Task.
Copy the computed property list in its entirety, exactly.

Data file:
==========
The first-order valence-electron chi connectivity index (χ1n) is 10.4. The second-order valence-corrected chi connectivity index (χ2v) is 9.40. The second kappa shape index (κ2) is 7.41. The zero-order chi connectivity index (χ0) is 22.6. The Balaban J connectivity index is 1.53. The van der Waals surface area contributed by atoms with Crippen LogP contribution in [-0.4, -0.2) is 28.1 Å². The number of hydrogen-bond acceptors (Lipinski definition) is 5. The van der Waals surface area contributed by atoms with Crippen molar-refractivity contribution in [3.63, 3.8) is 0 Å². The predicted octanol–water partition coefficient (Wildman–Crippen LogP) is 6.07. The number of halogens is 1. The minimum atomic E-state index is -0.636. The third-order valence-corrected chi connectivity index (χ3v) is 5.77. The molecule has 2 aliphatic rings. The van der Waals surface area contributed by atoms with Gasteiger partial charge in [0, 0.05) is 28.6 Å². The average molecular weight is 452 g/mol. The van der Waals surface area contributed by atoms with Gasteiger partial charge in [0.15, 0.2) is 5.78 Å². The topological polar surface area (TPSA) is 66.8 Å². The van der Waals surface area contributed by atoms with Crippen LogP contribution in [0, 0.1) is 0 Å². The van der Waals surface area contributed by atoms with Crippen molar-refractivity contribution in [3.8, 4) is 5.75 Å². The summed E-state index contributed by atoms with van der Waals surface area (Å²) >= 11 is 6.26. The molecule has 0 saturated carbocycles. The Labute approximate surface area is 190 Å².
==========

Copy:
The first-order valence-electron chi connectivity index (χ1n) is 10.4. The second-order valence-corrected chi connectivity index (χ2v) is 9.40. The second kappa shape index (κ2) is 7.41. The zero-order chi connectivity index (χ0) is 22.6. The Balaban J connectivity index is 1.53. The van der Waals surface area contributed by atoms with Crippen LogP contribution in [-0.4, -0.2) is 28.1 Å². The number of hydrogen-bond acceptors (Lipinski definition) is 5. The van der Waals surface area contributed by atoms with Crippen molar-refractivity contribution in [3.63, 3.8) is 0 Å². The predicted octanol–water partition coefficient (Wildman–Crippen LogP) is 6.07. The number of halogens is 1. The minimum atomic E-state index is -0.636. The third-order valence-corrected chi connectivity index (χ3v) is 5.77. The molecule has 2 aliphatic rings. The van der Waals surface area contributed by atoms with Gasteiger partial charge in [0, 0.05) is 28.6 Å². The average molecular weight is 452 g/mol. The van der Waals surface area contributed by atoms with Gasteiger partial charge in [0.15, 0.2) is 5.78 Å². The topological polar surface area (TPSA) is 66.8 Å². The van der Waals surface area contributed by atoms with Crippen LogP contribution in [0, 0.1) is 0 Å². The van der Waals surface area contributed by atoms with Crippen molar-refractivity contribution in [3.8, 4) is 5.75 Å². The summed E-state index contributed by atoms with van der Waals surface area (Å²) >= 11 is 6.26. The molecule has 0 saturated carbocycles. The Labute approximate surface area is 190 Å².